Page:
Her hair was gathered at the nape of her neck. The breeze had pulled loose sometendrils and blew them around her face.
The windows of her van were rolled down, the sun lighting her arm as it rested on the door.
A song drifted out of her van. She stared straight ahead.
I noticed a tear slipped down her cheek, at least, I think it was a tear. It wasn't hot enough for it to be a trickle of sweat.
What was she thinking about? I couldn't see her eyes, but you could tell her mind was anywhere else but there in traffic, listening to the radio.
It was early afternoon, from what I could see, she wasn't dressed up. Maybe she got fired from her job recently. Or maybe she was playing hookey from a job she felt completely dispensable doing. Maybe she hated that she would have to go back to that same job tomorrow.
She had a minivan, maybe she was thinking about how her kids looked as she dropped them off at daycare or with a sitter. Maybe one cried and clung to her leg, saying "I'll miss you, Mommy...", the look on the child's face breaking her heart just a little.
She was alone, maybe she was thinking she would rather be spending the day in quiet companionship with her husband.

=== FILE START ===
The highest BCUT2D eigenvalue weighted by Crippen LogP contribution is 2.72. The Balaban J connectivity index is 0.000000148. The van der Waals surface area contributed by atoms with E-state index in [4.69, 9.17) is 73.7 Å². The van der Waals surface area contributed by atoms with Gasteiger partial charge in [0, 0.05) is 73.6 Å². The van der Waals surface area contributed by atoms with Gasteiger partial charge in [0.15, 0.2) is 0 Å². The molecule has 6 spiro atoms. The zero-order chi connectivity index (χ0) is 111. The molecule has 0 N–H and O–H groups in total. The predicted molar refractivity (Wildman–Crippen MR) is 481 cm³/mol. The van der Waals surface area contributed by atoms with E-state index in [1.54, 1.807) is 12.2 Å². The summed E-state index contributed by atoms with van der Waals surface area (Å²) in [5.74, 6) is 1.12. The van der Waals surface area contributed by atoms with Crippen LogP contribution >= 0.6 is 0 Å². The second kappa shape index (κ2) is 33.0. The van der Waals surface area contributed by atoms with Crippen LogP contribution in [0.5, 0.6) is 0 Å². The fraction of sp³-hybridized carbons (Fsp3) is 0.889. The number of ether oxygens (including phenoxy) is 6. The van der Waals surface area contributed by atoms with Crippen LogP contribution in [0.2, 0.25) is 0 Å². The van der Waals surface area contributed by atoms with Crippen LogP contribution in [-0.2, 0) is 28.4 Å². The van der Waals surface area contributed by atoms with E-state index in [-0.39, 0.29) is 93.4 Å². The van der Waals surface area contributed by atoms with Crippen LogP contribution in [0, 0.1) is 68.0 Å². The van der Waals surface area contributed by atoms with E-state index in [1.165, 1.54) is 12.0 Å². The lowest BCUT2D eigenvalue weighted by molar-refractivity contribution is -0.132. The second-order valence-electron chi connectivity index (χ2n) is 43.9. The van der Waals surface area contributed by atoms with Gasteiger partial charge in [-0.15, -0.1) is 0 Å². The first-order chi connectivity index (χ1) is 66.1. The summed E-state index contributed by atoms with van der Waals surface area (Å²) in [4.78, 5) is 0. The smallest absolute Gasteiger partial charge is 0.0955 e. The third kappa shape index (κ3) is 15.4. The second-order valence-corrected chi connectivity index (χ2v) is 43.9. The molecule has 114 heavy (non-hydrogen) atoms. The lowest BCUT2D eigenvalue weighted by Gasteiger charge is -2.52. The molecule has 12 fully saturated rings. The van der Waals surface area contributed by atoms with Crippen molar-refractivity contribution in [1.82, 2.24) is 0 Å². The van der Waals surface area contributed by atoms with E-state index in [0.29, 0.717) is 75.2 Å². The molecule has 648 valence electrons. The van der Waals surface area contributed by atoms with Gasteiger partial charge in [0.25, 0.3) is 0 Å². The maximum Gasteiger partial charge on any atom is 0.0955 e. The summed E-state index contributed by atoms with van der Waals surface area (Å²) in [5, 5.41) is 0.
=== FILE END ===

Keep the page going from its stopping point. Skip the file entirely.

Or maybe, she had just seen her Grandfather in the nursing home. Maybe she couldn't bring herself to say the words she really wanted to say "I miss you, Papa" because those words would be a verbal acknowledgement of the fact that he isn't the same Papa he used to be. Things have changed too much, too fast for him. Maybe his mind can't keep up with all the changes anymore. Maybe she can see that in his blue eyes.
The words from the song on her radio drifted out of the van again...
He said, You know, I haven't always been this way
I've had my moments, days in the sun
Moments I was second to none
Moments when I knew I did what I thought I couldn't do
Maybe she and her Grandfather had talked briefly about how he used to ride his own motorcycle. Maybe they had sat on his bed in that room he shared with a stranger and looked at pictures of the life he'd lived, his family. Maybe he talked about how he missed his wife who passed away last year. Maybe the weight of that thought, so simply stated felt like a huge boulder to the woman in the van.
Maybe she was at a loss for what she could do for her Grandfather. Maybe she wanted to "fix" him, but felt it was impossible. Maybe she just felt helpless.
Lookin' at me now you might not know it
Oh, lookin' at me now you might not know it
But I've had my moments
Or, maybe she was just having a bad day. Maybe her day would get better after a chocolate shake and a little shopping. I doubted it, though.
The traffic light changed from red to green, the moment passed and she went on her way.
Moments - Emerson Drive